THE MANCHURIAN CANDIDATE (1962)
The setup: After an American platoon returns from service in Korea in 1952, Staff Sergeant Raymond Shaw (Laurence Harvey), the stepson of a prominent U.S. Senator, is awarded the Congressional Medal Of Honor for his valorous deeds. But the recurring nightmares of Captain Bennett Marco (Frank Sinatra) and another officer indicate that the platoon may have been brainwashed by Communists, with Shaw being set up to commit a terrible act. Marco will stop at nothing to prove that he is not crazy and destroy whatever nefarious plot is underway.
The breakdown: Director John Frankenheimer and screenwriter George Axelrod’s riveting adaptation of Richard Condon’s book features intense performances from Harvey, Sinatra, and Angela Lansbury, who plays Shaw’s conniving mother. While it could easily be viewed as an anti-Communist manifesto especially given when it came out (a year before JFK’s assassination), the film is more of a damning examination of those who hide behind American patriotism to further agendas that are anything but democratic. The wonderfully designed foldout booklet features an essay by author Howard Hampton, and vintage and current interviews from cast and crew further delve into the story of the production.
THE STUFF (1985)
The set up: A popular and mysterious brand of yogurt called The Stuff has America addicted, and one young boy (Scott Bloom) is suspicious when he sees it move in the fridge. Escaping from his seemingly possessed family, he teams up with an industrial saboteur (Law & Order‘s Michael Moriarty) working for the now battered ice cream industry, and later a loony militia (lead by Paul Sorvino), to warn the world about this deadly dessert.
The breakdown: Larry Cohen’s horror farce cheekily sends up ’80s American consumerism (and, to a lesser extent, the failed War On Drugs). It features some great practical effects with the evil white ooze—the optical effects, not to so much—and it strikes a good tone between scary and silly. In some ways, it’s ripe for a remake given how health conscious our society has become, and it could be done with better effects today. Arrow Video’s transfer is well done, and the package includes a collectible booklet with an essay by Joel Harley.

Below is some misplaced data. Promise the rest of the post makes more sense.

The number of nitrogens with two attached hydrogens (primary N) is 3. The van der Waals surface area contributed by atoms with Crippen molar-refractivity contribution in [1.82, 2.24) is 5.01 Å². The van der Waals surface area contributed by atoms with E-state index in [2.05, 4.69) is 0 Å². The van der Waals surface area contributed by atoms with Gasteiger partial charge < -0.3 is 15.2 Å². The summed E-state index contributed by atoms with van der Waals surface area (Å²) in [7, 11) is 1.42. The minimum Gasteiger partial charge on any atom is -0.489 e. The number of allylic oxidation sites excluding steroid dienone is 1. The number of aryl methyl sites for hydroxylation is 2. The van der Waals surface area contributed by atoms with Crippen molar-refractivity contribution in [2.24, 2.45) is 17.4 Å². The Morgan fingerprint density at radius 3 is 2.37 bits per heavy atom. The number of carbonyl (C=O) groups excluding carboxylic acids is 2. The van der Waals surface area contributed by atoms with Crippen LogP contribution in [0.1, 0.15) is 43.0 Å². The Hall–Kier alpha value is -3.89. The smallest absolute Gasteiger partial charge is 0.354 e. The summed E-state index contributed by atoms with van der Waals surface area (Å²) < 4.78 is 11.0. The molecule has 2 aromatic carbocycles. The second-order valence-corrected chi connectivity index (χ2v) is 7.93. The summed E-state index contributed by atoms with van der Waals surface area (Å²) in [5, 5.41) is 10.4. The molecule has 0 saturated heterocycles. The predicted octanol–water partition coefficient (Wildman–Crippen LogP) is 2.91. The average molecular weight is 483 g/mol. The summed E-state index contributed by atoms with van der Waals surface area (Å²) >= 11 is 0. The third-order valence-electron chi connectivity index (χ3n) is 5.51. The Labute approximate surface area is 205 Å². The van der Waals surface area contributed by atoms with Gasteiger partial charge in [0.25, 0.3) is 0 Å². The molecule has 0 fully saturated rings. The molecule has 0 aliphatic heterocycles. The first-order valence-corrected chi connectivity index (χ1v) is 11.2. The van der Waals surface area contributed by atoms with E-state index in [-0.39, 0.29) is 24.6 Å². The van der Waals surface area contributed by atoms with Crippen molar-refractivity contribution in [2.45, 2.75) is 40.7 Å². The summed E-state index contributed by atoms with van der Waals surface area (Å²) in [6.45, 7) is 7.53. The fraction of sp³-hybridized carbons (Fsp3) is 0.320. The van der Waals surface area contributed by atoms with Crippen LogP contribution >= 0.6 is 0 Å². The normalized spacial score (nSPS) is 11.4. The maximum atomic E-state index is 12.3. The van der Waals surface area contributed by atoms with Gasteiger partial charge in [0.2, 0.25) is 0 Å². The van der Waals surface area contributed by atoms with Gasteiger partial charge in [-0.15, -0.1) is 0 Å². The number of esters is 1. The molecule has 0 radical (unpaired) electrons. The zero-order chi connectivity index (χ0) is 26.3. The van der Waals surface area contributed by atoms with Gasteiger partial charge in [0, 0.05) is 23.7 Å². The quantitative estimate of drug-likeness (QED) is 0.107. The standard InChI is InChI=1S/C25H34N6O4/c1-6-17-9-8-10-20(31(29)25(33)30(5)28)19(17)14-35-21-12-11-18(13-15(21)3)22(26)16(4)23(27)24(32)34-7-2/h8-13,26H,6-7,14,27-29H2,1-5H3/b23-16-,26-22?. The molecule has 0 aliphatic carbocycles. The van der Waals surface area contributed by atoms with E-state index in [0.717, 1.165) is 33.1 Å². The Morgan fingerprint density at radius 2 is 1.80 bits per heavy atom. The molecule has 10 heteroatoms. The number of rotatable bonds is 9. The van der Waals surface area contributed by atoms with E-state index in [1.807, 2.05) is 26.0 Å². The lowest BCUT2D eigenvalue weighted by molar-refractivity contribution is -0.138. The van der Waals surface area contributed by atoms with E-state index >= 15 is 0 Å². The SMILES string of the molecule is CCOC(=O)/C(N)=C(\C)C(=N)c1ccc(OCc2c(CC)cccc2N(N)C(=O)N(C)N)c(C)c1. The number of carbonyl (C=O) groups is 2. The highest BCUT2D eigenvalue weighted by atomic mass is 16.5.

BRIDE OF RE-ANIMATOR (1990)
The setup: Many months after the horrific events of Re-Animator, Doctors Herbert West (Jeffrey Combs) and Dan Cain (Bruce Abbott) are still experimenting with life and death, first as medics in a Peruvian civil war, then back at Arkham, Massachusetts to further work on their depraved experiments, this time cobbling together a Frankenstein-like woman from body parts they steal from the hospital that employs them. We all know this is going to turn out badly, especially when the head of West’s old nemesis Dr. Carl Hill Is re-animated.
The breakdown: The second in a trilogy of films, Bride… is an unnecessary yet gruesomely fun Lovecraft adaptation that draws inspiration from the last part of the original short story. Combs is as inspiredly nutty as ever as Herbert West, and while some of the plot logistics are ridiculous, the movie effectively riffs on the Frankenstein mythos and offers a perhaps unintended commentary on the objectification of women. The limited edition three-disc edition, which is selling out fast, includes both the original and unrated director’s cut versions, numerous bonus features, and great packaging with a collectible booklet.
The set up: Harold Lloyd’s last silent film is a tour de force in which he plays the titular ne’er do well, a New Yorker who is obsessed with baseball and can’t keep a job, but somehow he continues to charm his long suffering sweetheart Jane Dillon. After landing a gig as a taxi driver, he learns of a major businessman’s subversive plot to remove his girlfriend’s grandfather Pop Dillon from his horse-drawn street car to make way for a bigger rail system. He must do something before Pop loses his livelihood.